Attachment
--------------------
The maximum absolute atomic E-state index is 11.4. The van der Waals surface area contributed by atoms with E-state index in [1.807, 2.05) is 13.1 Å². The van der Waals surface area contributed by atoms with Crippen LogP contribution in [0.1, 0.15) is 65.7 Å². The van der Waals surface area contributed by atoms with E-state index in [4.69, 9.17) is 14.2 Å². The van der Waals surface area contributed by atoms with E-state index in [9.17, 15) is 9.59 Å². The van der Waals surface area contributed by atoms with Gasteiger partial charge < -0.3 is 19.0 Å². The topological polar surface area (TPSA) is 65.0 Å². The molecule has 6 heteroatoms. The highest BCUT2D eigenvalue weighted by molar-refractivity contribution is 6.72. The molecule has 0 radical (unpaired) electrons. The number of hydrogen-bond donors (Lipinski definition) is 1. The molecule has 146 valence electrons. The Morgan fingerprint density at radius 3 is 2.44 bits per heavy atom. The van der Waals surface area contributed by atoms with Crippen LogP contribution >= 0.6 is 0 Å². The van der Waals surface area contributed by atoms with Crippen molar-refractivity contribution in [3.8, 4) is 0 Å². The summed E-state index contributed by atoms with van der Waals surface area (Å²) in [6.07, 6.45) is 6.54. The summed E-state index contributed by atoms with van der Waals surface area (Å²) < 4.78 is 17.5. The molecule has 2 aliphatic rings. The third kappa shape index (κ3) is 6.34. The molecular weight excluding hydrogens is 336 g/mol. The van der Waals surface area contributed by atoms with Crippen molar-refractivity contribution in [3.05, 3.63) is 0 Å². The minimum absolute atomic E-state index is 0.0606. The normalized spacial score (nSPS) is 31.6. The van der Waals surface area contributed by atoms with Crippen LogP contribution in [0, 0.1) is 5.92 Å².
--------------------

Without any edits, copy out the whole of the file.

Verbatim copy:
The maximum absolute atomic E-state index is 11.4. The van der Waals surface area contributed by atoms with E-state index in [1.807, 2.05) is 13.1 Å². The van der Waals surface area contributed by atoms with Crippen LogP contribution in [0.1, 0.15) is 65.7 Å². The van der Waals surface area contributed by atoms with E-state index in [4.69, 9.17) is 14.2 Å². The van der Waals surface area contributed by atoms with E-state index in [9.17, 15) is 9.59 Å². The van der Waals surface area contributed by atoms with Gasteiger partial charge < -0.3 is 19.0 Å². The topological polar surface area (TPSA) is 65.0 Å². The molecule has 6 heteroatoms. The highest BCUT2D eigenvalue weighted by molar-refractivity contribution is 6.72. The molecule has 0 radical (unpaired) electrons. The number of hydrogen-bond donors (Lipinski definition) is 1. The molecule has 146 valence electrons. The Morgan fingerprint density at radius 3 is 2.44 bits per heavy atom. The van der Waals surface area contributed by atoms with Crippen LogP contribution >= 0.6 is 0 Å². The van der Waals surface area contributed by atoms with Crippen molar-refractivity contribution in [3.8, 4) is 0 Å². The summed E-state index contributed by atoms with van der Waals surface area (Å²) in [6.07, 6.45) is 6.54. The summed E-state index contributed by atoms with van der Waals surface area (Å²) < 4.78 is 17.5. The molecule has 2 aliphatic rings. The third kappa shape index (κ3) is 6.34. The molecular weight excluding hydrogens is 336 g/mol. The van der Waals surface area contributed by atoms with Crippen molar-refractivity contribution in [3.05, 3.63) is 0 Å². The minimum absolute atomic E-state index is 0.0606. The normalized spacial score (nSPS) is 31.6. The van der Waals surface area contributed by atoms with Crippen LogP contribution in [0, 0.1) is 5.92 Å².